Autoignition in turbulent two-phase flows
University of Cambridge
Department of Engineering
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Borghesi, G. (2013). Autoignition in turbulent two-phase flows (doctoral thesis). https://doi.org/10.17863/CAM.14033
This dissertation deals with the numerical investigation of the physics of sprays autoigniting at diesel engine conditions using Direct Numerical Simulations (DNS), and with the modelling of droplet related effects within the Conditional Moment Closure (CMC) method for turbulent non-premixed combustion. The dissertation can be split in four different sections, with the content of each being summarized below. The first part of the dissertation introduces the equations that govern the temporal and spatial evolution of a turbulent reacting flow, and provides an extensive review of the CMC method for both single and two-phase flows. The problem of modelling droplet related effects in the CMC transport equations is discussed in detail, and physically-sound models for the unclosed terms that appear in these equations and that are affected by the droplet presence are derived. The second part of the dissertation deals with the application of the CMC method to the numerical simulation of several n-heptane sprays igniting at conditions relevant to diesel engine combustion. Droplet-related terms in the CMC equations were closed with the models developed in the first part of the dissertation. For all conditions investigated, CMC could correctly capture the ignition, propagation and anchoring phases of the spray flame. Inclusion of droplet terms in the CMC equations had little influence on the numerical predictions, in line with the findings of other authors. The third part of the dissertation presents a DNS study on the autoignition of n-heptane sprays at high pressure / low temperature conditions. The analysis revealed that spray ignition occurs first in well-mixed locations with a specific value of the mixture fraction. Changes in the operating conditions (initial turbulence intensity of the background gas, global equivalence ratio in the spray region, initial droplet size distribution) affected spray ignition through changes in the mixture formation process. For each spray, a characteristic ignition delay time and a characteristic droplet evaporation time could be defined. The ratio between these time scales was suggested as a key parameter for controlling the ignition delay of the spray. The last part of the dissertation exploits the DNS simulations to perform an a priori analysis of the applicability of the CMC method to autoigniting sprays. The study revealed that standard models for the mixing quantities used in CMC provide poor approximations in two-phase flows, and are partially responsible for the poor prediction of the ignition delay time. It was also observed that first-order closure of the chemical source terms performs poorly during the onset of ignition, suggesting that second-order closures may be more appropriate for studying spray autoignition problems. The contribution of the work presented in this dissertation is to provides a detailed insight into the physics of spray autoignition at diesel engine conditions, to propose and derive original methods for incorporating droplet evaporation effects within CMC in a physically-sound manner, and to assess the applicability and shortcomings of the CMC method to autoigniting sprays.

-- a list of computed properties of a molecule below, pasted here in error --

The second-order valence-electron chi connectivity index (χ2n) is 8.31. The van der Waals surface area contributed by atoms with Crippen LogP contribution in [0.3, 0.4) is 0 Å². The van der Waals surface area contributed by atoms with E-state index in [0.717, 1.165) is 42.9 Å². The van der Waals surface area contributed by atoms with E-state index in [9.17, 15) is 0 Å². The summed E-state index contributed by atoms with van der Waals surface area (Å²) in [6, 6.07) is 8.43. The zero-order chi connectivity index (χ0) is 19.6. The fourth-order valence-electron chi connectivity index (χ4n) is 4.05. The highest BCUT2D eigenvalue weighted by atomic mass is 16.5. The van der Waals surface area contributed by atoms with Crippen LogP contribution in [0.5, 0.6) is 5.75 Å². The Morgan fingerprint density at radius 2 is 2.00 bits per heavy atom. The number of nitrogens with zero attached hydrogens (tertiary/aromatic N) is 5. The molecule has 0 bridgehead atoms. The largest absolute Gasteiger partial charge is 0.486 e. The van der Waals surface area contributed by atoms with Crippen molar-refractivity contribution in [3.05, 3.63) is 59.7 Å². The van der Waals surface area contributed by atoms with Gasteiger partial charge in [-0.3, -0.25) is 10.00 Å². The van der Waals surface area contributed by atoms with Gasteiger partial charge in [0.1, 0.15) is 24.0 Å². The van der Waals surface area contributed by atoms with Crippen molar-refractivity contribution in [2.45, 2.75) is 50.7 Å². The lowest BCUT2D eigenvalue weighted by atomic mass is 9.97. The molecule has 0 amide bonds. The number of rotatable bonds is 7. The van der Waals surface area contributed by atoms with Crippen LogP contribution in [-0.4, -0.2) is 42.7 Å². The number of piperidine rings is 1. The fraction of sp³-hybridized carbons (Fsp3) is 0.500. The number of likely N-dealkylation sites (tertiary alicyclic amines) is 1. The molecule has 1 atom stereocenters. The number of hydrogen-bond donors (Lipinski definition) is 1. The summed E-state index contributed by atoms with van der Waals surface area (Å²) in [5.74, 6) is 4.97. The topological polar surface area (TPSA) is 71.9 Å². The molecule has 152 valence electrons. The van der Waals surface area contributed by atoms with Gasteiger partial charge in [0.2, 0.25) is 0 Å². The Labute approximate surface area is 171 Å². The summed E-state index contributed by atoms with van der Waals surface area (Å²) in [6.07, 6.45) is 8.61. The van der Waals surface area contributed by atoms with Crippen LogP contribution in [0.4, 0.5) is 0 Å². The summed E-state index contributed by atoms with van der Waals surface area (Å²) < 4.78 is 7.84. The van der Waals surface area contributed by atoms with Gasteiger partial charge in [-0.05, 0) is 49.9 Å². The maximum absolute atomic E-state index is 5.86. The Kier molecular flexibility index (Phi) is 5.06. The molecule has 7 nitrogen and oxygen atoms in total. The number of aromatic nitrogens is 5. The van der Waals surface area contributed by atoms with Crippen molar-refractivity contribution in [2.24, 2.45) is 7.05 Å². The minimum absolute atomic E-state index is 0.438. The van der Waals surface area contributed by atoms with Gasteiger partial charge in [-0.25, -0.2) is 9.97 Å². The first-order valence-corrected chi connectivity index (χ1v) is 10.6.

CFD, Diesel engine, DNS, Autoignition
This record's DOI: https://doi.org/10.17863/CAM.14033